Constriction

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Black Racer Snake.jpg

If a snake is not venomous, it most likely a constrictor.

Below is the process a constrictor goes through to kill and eat its prey:

  • Once the prey is found, the snake will first grab it with its teeth.
  • The snake then coils its body around the prey.
  • Every time the victim moves or exhales a breath, the snake tightens its grip, making it more and more difficult for the prey to breath. It finally suffocates.
  • Once the snake feels that the heartbeat has completely stopped, it will move its "dinner" into a position that it can be swallowed head first and whole.
  • The snake's mouth is very flexible, with each side moving independently of the other. It slowly begins to use its body muscles to work the food into its mouth. The lower jaw has a flexible ligament that allows it to stretch open very wide. The backward pointing teeth help to hold on tightly to the prey. Depending on the size of the prey it may take a matter a minutes or up to an hour to swallow.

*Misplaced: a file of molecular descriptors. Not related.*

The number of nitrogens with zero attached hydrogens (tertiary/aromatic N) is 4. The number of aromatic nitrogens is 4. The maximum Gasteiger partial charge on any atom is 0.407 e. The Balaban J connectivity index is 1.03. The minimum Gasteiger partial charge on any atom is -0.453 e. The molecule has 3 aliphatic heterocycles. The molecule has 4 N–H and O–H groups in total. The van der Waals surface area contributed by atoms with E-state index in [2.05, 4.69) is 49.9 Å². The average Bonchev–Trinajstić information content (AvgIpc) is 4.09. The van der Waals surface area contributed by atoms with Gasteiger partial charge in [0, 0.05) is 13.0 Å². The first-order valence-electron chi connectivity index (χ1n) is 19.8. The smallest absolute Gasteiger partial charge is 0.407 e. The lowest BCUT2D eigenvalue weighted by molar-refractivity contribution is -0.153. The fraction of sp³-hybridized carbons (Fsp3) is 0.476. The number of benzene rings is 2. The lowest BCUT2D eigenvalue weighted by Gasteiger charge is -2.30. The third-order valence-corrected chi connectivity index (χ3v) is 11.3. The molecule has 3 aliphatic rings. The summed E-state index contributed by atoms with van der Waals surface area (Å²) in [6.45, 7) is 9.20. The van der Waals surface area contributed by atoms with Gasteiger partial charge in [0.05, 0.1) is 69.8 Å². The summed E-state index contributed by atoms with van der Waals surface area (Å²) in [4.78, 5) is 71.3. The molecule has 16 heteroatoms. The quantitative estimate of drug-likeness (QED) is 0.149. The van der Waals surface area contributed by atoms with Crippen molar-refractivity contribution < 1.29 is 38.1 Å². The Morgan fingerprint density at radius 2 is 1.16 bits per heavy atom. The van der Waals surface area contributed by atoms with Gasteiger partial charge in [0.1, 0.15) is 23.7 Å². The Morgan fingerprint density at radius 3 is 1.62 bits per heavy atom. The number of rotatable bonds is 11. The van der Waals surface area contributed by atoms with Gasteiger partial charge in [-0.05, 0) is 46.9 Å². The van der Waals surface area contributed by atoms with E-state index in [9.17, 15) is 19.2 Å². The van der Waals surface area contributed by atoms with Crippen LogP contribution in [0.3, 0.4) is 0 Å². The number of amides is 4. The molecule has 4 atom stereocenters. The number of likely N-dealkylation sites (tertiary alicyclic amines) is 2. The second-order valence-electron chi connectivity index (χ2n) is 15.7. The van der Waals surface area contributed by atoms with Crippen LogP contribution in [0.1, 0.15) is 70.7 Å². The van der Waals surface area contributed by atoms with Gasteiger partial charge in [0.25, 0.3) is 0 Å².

• Just when it has swallowed most of the prey, it runs a risk of having breathing problems. The snake simply pushes its windpipe toward the front of its mouth and uses it like a snorkeler's breathe tube.

Depending on the size of its prey, the snake will not have to eat again for a while. In Ohio, a constrictor like the black rat snake may eat a mouse and not eat again for a day or two. Other snakes, like the boa or anaconda, that eat much larger prey, may not have to eat for a week. It has even been reported that if one of these large snakes were to eat an entire leopard it would not have to eat again for a year!

See Also